Author: Jennifer Gilbertson – Norwegian Red Cross
Do we really know the true scope and spread of COVID-19? Even the highest resourced settings are struggling to track the virus as it spreads and understand the implications on different communities. In the complex settings where the Red Cross Red Crescent Movement works, this challenge is further compounded by ongoing migration, rural communities disconnected from national reporting, and vulnerable groups who do not have access to testing and care.
In order to make meaningful decisions concerning resource allocation during COVID-19, public health tools which allow us to measure, understand, and plan around transmission can be a valuable input.
In rural communities, or where there is a lack of digital infrastructure, traditional surveillance systems are often ineffective in timely detection of outbreaks.
Community-based surveillance (CBS) is the systematic detection and reporting of events of public health significance within a community by community members, and an approach the RCRC movement has been exploring for several years.
In February 2020, the Norwegian Red Cross launched a new platform for CBS for epidemics/outbreaks called Nyss. Nyss (short video introduction) is the result of multiple volunteer codeathons, where over 250 volunteers from several countries contributed to the realization of the platform. Currently being used in Senegal and Somaliland, Nyss allows for real-time detection, reporting, aggregation, and analysis of community health risks. With the rapid spreading of COVID-19, the Nyss users quickly identified the potential value added of using CBS and Nyss to also detect potential cases of COVID-19 in the communities.
After COVID-19 began spreading outside of China, volunteers were quickly trained in the signs and symptoms of COVID-19 and how to report any potential cases to Nyss. Following this, Nyss was used to detect one of the first two cases in Somaliland (full story). Somaliland RCS shares more about this work on a recent IFRC talk.
Some of the features that enabled this success were:
- Strong support network between RC community health volunteers collecting data and their supervisors.
- System for monthly refresher trainings already in place.
- Simple technological infrastructure – volunteers report to Nyss by sending a simple, coded SMS from their feature phones, decreasing the barrier to usage.
- Collaboration between the health authorities and the National Society, which allowed alerts to feed into a fast response system.
- Volunteer literacy not needed to report data to Nyss.
What is next for this new platform? Nyss is intended to be the core CBS-tool within the Movement, and there is also increasing interest from outside actors.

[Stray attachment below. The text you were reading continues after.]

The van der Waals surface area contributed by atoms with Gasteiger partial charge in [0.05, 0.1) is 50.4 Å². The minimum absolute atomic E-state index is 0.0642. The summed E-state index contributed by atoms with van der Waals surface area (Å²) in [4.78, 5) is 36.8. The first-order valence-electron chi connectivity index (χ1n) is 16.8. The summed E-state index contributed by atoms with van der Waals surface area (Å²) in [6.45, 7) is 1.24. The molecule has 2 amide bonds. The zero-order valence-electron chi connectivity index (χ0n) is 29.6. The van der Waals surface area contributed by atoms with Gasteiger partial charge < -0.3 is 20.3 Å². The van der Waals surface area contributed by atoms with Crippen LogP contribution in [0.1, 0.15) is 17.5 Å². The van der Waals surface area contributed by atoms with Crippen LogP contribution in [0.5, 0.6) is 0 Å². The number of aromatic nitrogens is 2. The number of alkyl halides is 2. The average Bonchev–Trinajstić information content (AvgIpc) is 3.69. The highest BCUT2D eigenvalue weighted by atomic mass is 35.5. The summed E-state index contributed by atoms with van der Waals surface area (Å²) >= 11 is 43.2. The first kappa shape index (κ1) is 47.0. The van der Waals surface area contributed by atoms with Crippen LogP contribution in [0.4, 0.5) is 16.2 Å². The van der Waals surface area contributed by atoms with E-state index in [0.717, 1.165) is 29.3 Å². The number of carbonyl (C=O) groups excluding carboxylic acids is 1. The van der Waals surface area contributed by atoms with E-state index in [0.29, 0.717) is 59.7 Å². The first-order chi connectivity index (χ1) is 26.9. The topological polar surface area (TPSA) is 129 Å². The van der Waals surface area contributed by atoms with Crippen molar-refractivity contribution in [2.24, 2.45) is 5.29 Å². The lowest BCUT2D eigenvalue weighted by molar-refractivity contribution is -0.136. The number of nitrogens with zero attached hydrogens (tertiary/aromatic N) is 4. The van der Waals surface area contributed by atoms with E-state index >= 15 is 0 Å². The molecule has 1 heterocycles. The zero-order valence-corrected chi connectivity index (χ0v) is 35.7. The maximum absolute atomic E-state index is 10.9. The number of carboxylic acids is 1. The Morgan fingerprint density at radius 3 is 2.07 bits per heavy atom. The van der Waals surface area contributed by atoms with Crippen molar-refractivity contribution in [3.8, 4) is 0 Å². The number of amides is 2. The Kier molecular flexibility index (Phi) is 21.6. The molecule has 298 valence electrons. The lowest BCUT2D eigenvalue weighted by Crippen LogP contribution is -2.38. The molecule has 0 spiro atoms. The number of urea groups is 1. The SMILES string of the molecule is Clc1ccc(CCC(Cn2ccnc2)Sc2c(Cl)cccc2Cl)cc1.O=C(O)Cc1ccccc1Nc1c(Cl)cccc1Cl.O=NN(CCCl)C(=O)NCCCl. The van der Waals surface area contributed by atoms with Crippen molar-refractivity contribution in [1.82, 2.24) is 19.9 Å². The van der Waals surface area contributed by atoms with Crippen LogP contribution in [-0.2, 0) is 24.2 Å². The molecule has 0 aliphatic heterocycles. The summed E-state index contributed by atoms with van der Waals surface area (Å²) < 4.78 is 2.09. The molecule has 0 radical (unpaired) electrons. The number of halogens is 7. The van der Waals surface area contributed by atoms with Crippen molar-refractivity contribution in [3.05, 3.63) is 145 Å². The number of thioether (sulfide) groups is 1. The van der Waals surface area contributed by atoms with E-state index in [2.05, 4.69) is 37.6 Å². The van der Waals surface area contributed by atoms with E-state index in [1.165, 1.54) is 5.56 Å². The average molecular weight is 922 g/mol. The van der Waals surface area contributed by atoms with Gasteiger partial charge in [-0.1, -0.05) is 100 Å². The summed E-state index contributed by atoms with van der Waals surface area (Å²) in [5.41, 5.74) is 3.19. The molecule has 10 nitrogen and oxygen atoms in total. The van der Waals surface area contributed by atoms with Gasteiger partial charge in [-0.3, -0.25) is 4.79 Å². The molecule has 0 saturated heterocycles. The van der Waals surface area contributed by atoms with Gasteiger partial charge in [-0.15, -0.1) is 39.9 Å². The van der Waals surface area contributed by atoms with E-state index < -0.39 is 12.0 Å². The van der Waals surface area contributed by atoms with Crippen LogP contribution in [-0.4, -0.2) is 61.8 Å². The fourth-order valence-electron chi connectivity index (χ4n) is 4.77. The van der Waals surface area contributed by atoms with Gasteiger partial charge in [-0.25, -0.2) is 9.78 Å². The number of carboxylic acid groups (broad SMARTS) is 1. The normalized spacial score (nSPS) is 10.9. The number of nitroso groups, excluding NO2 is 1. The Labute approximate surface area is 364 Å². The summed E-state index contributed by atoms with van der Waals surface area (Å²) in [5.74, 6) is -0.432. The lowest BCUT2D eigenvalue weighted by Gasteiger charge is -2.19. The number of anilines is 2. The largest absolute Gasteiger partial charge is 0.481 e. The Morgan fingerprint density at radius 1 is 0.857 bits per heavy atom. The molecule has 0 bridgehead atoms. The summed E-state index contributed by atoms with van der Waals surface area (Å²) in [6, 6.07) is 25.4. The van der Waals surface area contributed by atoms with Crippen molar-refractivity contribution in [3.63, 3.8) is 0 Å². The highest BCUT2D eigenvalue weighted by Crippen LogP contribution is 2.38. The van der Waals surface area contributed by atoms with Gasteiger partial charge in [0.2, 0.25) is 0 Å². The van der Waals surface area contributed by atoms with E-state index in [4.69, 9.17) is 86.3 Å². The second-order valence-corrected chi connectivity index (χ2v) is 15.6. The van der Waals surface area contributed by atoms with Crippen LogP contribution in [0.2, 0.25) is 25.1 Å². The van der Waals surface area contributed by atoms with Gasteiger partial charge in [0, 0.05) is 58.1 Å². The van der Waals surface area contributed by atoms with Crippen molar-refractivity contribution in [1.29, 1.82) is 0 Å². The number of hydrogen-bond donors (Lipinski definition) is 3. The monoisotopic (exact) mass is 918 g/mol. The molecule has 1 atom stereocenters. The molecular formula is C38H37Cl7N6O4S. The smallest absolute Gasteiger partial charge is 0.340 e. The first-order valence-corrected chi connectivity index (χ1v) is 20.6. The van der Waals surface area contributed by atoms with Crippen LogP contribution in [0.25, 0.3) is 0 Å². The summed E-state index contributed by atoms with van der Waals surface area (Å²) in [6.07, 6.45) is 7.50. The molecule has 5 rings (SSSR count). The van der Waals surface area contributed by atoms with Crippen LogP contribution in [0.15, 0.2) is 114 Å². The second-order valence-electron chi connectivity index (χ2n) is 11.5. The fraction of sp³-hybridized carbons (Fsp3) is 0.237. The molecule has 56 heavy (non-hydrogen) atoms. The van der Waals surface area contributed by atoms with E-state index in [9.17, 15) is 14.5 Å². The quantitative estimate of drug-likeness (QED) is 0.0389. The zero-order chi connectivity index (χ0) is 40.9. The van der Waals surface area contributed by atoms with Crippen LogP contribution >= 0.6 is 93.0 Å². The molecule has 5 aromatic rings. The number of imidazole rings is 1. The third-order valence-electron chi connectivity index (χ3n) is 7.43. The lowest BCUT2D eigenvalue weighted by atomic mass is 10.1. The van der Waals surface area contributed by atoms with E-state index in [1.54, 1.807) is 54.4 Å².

Additional CBS resources can be found on RCRC Movement websites:
- Health Help Desk FAQ (CBS pages 8 – 11)
- CBS for COVID-19 Guide
- IFRC Community-based surveillance Assessment tool (12/2019)
- IFRC CBS Protocol Template (12/2019)
A sufficient supply of COVID-19 tests is still limited in most, if not all, countries. New ways of tracking the spread of the virus can help supplement testing efforts and answer open questions linked to COVID.
While self-reported symptoms are hardly a reliable indicator of actual COVID-19 spread, they can be a signal which can support researchers and public health professionals to understand unanswered questions. This includes how the disease clusters, high-risks areas, high-spread areas, symptoms in different populations, and the effect of different public health interventions.
The need for tracking and reporting on COVID has been identified by many companies and groups, which increases the risk of spreading data over multiple platforms and diluting its accuracy and impact. It also brings up important questions around data security. In the review of existing platforms and apps there are several tools which stand out.
COVID-19 Symptom Tracker app has been developed by King’s College London and health science company ZOE, and it is endorsed by the Welsh Government, NHS Wales, the Scottish Government and NHS Scotland. At the time of reporting, more than 2.5 million participants have downloaded the app and are using it to regularly report on their health. The app developers have updated the app to reach more elderly users by allowing multiple user profiles, so that family, friends or caregivers can log daily health reports on behalf of anyone who wishes to take part in the study but does not have access to a smartphone. The app is now being used in the USA in addition to the UK. All research findings coming out of the data are available on an open blog.